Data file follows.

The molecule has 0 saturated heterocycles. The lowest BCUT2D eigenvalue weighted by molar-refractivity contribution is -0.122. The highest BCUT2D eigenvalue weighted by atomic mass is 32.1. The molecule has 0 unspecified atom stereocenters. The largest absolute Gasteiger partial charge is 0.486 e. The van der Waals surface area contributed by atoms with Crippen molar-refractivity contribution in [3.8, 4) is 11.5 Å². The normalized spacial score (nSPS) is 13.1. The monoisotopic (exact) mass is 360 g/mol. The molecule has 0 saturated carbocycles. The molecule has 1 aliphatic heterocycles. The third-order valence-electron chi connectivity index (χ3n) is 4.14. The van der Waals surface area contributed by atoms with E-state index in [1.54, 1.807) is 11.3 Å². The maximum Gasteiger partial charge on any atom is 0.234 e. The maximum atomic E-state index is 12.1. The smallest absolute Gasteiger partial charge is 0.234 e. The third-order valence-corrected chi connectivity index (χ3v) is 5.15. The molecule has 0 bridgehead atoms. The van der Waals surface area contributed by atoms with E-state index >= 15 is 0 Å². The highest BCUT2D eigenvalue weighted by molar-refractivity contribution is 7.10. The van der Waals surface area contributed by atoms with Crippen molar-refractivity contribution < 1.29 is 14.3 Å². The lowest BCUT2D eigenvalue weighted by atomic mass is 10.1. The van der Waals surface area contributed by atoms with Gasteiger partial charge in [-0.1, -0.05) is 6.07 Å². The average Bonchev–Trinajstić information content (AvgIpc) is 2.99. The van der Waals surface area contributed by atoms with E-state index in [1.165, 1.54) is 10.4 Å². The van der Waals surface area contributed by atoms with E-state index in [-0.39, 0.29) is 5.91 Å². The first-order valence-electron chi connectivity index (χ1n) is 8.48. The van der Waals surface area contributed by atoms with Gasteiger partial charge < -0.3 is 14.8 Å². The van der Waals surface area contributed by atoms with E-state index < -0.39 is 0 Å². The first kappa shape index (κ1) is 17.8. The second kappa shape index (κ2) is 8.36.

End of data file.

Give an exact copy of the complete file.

The molecule has 0 saturated heterocycles. The lowest BCUT2D eigenvalue weighted by molar-refractivity contribution is -0.122. The highest BCUT2D eigenvalue weighted by atomic mass is 32.1. The molecule has 0 unspecified atom stereocenters. The largest absolute Gasteiger partial charge is 0.486 e. The van der Waals surface area contributed by atoms with Crippen molar-refractivity contribution in [3.8, 4) is 11.5 Å². The normalized spacial score (nSPS) is 13.1. The monoisotopic (exact) mass is 360 g/mol. The molecule has 0 saturated carbocycles. The molecule has 1 aliphatic heterocycles. The third-order valence-electron chi connectivity index (χ3n) is 4.14. The van der Waals surface area contributed by atoms with E-state index in [1.54, 1.807) is 11.3 Å². The maximum Gasteiger partial charge on any atom is 0.234 e. The maximum atomic E-state index is 12.1. The smallest absolute Gasteiger partial charge is 0.234 e. The third-order valence-corrected chi connectivity index (χ3v) is 5.15. The molecule has 0 bridgehead atoms. The van der Waals surface area contributed by atoms with E-state index >= 15 is 0 Å². The highest BCUT2D eigenvalue weighted by molar-refractivity contribution is 7.10. The van der Waals surface area contributed by atoms with Crippen molar-refractivity contribution < 1.29 is 14.3 Å². The lowest BCUT2D eigenvalue weighted by atomic mass is 10.1. The van der Waals surface area contributed by atoms with Gasteiger partial charge in [-0.1, -0.05) is 6.07 Å². The average Bonchev–Trinajstić information content (AvgIpc) is 2.99. The van der Waals surface area contributed by atoms with E-state index in [1.165, 1.54) is 10.4 Å². The van der Waals surface area contributed by atoms with E-state index in [-0.39, 0.29) is 5.91 Å². The first-order valence-electron chi connectivity index (χ1n) is 8.48. The van der Waals surface area contributed by atoms with Gasteiger partial charge < -0.3 is 14.8 Å². The van der Waals surface area contributed by atoms with E-state index < -0.39 is 0 Å². The first kappa shape index (κ1) is 17.8. The second kappa shape index (κ2) is 8.36.